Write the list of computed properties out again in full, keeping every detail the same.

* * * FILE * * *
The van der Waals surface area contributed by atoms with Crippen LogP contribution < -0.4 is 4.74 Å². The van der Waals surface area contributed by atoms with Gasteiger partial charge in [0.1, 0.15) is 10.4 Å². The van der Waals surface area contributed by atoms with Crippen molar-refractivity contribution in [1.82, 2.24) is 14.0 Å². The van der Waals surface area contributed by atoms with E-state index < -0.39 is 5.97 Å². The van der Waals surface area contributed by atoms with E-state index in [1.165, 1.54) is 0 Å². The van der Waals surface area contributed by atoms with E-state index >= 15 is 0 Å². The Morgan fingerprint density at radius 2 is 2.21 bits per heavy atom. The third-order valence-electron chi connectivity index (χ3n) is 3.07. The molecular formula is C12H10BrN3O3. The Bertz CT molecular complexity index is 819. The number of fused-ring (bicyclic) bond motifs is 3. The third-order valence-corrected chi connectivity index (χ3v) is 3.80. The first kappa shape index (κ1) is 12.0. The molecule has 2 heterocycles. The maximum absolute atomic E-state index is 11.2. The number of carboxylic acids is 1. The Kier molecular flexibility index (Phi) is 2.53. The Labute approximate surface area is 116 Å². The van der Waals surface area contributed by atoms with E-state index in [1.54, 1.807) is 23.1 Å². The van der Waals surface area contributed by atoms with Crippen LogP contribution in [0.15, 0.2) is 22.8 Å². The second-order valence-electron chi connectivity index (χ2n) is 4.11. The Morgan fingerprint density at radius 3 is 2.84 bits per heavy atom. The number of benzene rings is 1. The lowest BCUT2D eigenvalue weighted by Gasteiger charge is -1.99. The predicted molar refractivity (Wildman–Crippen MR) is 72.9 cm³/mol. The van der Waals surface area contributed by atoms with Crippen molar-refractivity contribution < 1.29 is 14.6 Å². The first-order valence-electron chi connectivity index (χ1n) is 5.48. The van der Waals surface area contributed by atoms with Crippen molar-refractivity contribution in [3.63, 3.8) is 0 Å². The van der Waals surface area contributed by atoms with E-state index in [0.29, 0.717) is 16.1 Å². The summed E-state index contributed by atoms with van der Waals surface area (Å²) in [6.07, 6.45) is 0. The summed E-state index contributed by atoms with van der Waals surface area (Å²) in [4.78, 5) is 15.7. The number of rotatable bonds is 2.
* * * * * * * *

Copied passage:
The van der Waals surface area contributed by atoms with Crippen LogP contribution < -0.4 is 4.74 Å². The van der Waals surface area contributed by atoms with Gasteiger partial charge in [0.1, 0.15) is 10.4 Å². The van der Waals surface area contributed by atoms with Crippen molar-refractivity contribution in [1.82, 2.24) is 14.0 Å². The van der Waals surface area contributed by atoms with E-state index < -0.39 is 5.97 Å². The van der Waals surface area contributed by atoms with E-state index in [1.165, 1.54) is 0 Å². The van der Waals surface area contributed by atoms with E-state index >= 15 is 0 Å². The Morgan fingerprint density at radius 2 is 2.21 bits per heavy atom. The third-order valence-electron chi connectivity index (χ3n) is 3.07. The molecular formula is C12H10BrN3O3. The Bertz CT molecular complexity index is 819. The number of fused-ring (bicyclic) bond motifs is 3. The third-order valence-corrected chi connectivity index (χ3v) is 3.80. The first kappa shape index (κ1) is 12.0. The molecule has 2 heterocycles. The maximum absolute atomic E-state index is 11.2. The number of carboxylic acids is 1. The Kier molecular flexibility index (Phi) is 2.53. The Labute approximate surface area is 116 Å². The van der Waals surface area contributed by atoms with E-state index in [1.54, 1.807) is 23.1 Å². The van der Waals surface area contributed by atoms with Crippen LogP contribution in [0.15, 0.2) is 22.8 Å². The second-order valence-electron chi connectivity index (χ2n) is 4.11. The Morgan fingerprint density at radius 3 is 2.84 bits per heavy atom. The number of benzene rings is 1. The lowest BCUT2D eigenvalue weighted by Gasteiger charge is -1.99. The predicted molar refractivity (Wildman–Crippen MR) is 72.9 cm³/mol. The van der Waals surface area contributed by atoms with Crippen molar-refractivity contribution < 1.29 is 14.6 Å². The first-order valence-electron chi connectivity index (χ1n) is 5.48. The van der Waals surface area contributed by atoms with Crippen molar-refractivity contribution in [3.63, 3.8) is 0 Å². The van der Waals surface area contributed by atoms with E-state index in [0.29, 0.717) is 16.1 Å². The summed E-state index contributed by atoms with van der Waals surface area (Å²) in [6.07, 6.45) is 0. The summed E-state index contributed by atoms with van der Waals surface area (Å²) in [4.78, 5) is 15.7. The number of rotatable bonds is 2.